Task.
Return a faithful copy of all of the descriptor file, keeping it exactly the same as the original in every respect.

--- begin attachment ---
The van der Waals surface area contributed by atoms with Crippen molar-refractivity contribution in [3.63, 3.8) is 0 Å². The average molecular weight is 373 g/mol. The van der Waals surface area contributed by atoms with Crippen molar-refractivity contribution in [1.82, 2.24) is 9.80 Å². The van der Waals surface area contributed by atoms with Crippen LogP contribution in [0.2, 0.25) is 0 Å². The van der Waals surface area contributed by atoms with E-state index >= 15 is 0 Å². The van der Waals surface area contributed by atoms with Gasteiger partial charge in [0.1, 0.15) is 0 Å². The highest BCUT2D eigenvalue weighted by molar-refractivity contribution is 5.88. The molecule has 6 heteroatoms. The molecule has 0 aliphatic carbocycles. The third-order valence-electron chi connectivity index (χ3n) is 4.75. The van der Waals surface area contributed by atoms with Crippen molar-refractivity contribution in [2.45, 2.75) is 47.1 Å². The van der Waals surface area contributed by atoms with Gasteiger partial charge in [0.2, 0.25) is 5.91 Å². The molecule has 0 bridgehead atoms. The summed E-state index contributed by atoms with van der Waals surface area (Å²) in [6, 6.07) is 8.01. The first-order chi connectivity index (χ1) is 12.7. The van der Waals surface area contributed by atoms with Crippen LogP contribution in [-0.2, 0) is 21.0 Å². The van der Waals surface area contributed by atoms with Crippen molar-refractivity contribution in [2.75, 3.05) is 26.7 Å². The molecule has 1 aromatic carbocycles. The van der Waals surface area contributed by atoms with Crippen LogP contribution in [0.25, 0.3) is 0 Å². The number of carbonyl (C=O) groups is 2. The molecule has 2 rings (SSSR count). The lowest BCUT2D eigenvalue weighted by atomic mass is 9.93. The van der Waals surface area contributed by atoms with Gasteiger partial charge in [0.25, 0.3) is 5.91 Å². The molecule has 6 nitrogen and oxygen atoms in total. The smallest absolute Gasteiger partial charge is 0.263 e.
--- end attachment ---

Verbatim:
The van der Waals surface area contributed by atoms with Crippen molar-refractivity contribution in [3.63, 3.8) is 0 Å². The average molecular weight is 373 g/mol. The van der Waals surface area contributed by atoms with Crippen molar-refractivity contribution in [1.82, 2.24) is 9.80 Å². The van der Waals surface area contributed by atoms with Crippen LogP contribution in [0.2, 0.25) is 0 Å². The van der Waals surface area contributed by atoms with E-state index >= 15 is 0 Å². The van der Waals surface area contributed by atoms with Gasteiger partial charge in [0.1, 0.15) is 0 Å². The highest BCUT2D eigenvalue weighted by molar-refractivity contribution is 5.88. The molecule has 6 heteroatoms. The molecule has 0 aliphatic carbocycles. The third-order valence-electron chi connectivity index (χ3n) is 4.75. The van der Waals surface area contributed by atoms with Crippen molar-refractivity contribution in [2.45, 2.75) is 47.1 Å². The van der Waals surface area contributed by atoms with Gasteiger partial charge in [0.2, 0.25) is 5.91 Å². The molecule has 0 bridgehead atoms. The summed E-state index contributed by atoms with van der Waals surface area (Å²) in [6, 6.07) is 8.01. The first-order chi connectivity index (χ1) is 12.7. The van der Waals surface area contributed by atoms with Crippen LogP contribution in [-0.2, 0) is 21.0 Å². The van der Waals surface area contributed by atoms with Crippen molar-refractivity contribution in [2.75, 3.05) is 26.7 Å². The molecule has 1 aromatic carbocycles. The van der Waals surface area contributed by atoms with Crippen LogP contribution in [0.25, 0.3) is 0 Å². The number of carbonyl (C=O) groups is 2. The molecule has 2 rings (SSSR count). The lowest BCUT2D eigenvalue weighted by atomic mass is 9.93. The van der Waals surface area contributed by atoms with Gasteiger partial charge in [0.25, 0.3) is 5.91 Å². The molecule has 6 nitrogen and oxygen atoms in total. The smallest absolute Gasteiger partial charge is 0.263 e.